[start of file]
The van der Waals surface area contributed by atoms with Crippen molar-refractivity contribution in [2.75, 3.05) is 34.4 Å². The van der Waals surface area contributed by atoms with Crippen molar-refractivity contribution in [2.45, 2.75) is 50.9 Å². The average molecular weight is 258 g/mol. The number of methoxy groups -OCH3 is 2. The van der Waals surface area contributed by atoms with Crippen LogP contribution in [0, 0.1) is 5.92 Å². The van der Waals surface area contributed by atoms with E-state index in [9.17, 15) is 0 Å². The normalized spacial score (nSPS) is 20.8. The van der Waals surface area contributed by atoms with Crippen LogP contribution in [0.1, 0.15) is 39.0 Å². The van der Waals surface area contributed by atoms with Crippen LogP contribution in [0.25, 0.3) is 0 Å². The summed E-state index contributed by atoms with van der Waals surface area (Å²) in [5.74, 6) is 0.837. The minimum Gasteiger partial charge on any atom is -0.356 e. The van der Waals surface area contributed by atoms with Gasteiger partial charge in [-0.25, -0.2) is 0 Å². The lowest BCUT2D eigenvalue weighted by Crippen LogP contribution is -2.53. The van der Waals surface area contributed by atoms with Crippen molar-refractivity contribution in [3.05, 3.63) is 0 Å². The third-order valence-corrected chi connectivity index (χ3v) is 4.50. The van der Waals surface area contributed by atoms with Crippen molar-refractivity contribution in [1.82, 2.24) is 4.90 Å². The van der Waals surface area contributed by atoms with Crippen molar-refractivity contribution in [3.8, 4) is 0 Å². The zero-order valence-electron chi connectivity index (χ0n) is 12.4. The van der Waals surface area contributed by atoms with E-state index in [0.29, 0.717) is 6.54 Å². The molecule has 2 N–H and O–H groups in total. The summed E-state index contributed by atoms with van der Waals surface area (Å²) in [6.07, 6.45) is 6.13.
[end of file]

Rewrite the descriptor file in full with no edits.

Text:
The van der Waals surface area contributed by atoms with Crippen molar-refractivity contribution in [2.75, 3.05) is 34.4 Å². The van der Waals surface area contributed by atoms with Crippen molar-refractivity contribution in [2.45, 2.75) is 50.9 Å². The average molecular weight is 258 g/mol. The number of methoxy groups -OCH3 is 2. The van der Waals surface area contributed by atoms with Crippen LogP contribution in [0, 0.1) is 5.92 Å². The van der Waals surface area contributed by atoms with E-state index in [9.17, 15) is 0 Å². The normalized spacial score (nSPS) is 20.8. The van der Waals surface area contributed by atoms with Crippen LogP contribution in [0.1, 0.15) is 39.0 Å². The van der Waals surface area contributed by atoms with Crippen LogP contribution in [0.25, 0.3) is 0 Å². The summed E-state index contributed by atoms with van der Waals surface area (Å²) in [5.74, 6) is 0.837. The minimum Gasteiger partial charge on any atom is -0.356 e. The van der Waals surface area contributed by atoms with Gasteiger partial charge in [-0.25, -0.2) is 0 Å². The lowest BCUT2D eigenvalue weighted by Crippen LogP contribution is -2.53. The van der Waals surface area contributed by atoms with Crippen molar-refractivity contribution in [3.05, 3.63) is 0 Å². The third-order valence-corrected chi connectivity index (χ3v) is 4.50. The van der Waals surface area contributed by atoms with Crippen molar-refractivity contribution in [1.82, 2.24) is 4.90 Å². The van der Waals surface area contributed by atoms with Crippen molar-refractivity contribution in [3.8, 4) is 0 Å². The zero-order valence-electron chi connectivity index (χ0n) is 12.4. The van der Waals surface area contributed by atoms with E-state index in [0.29, 0.717) is 6.54 Å². The molecule has 2 N–H and O–H groups in total. The summed E-state index contributed by atoms with van der Waals surface area (Å²) in [6.07, 6.45) is 6.13.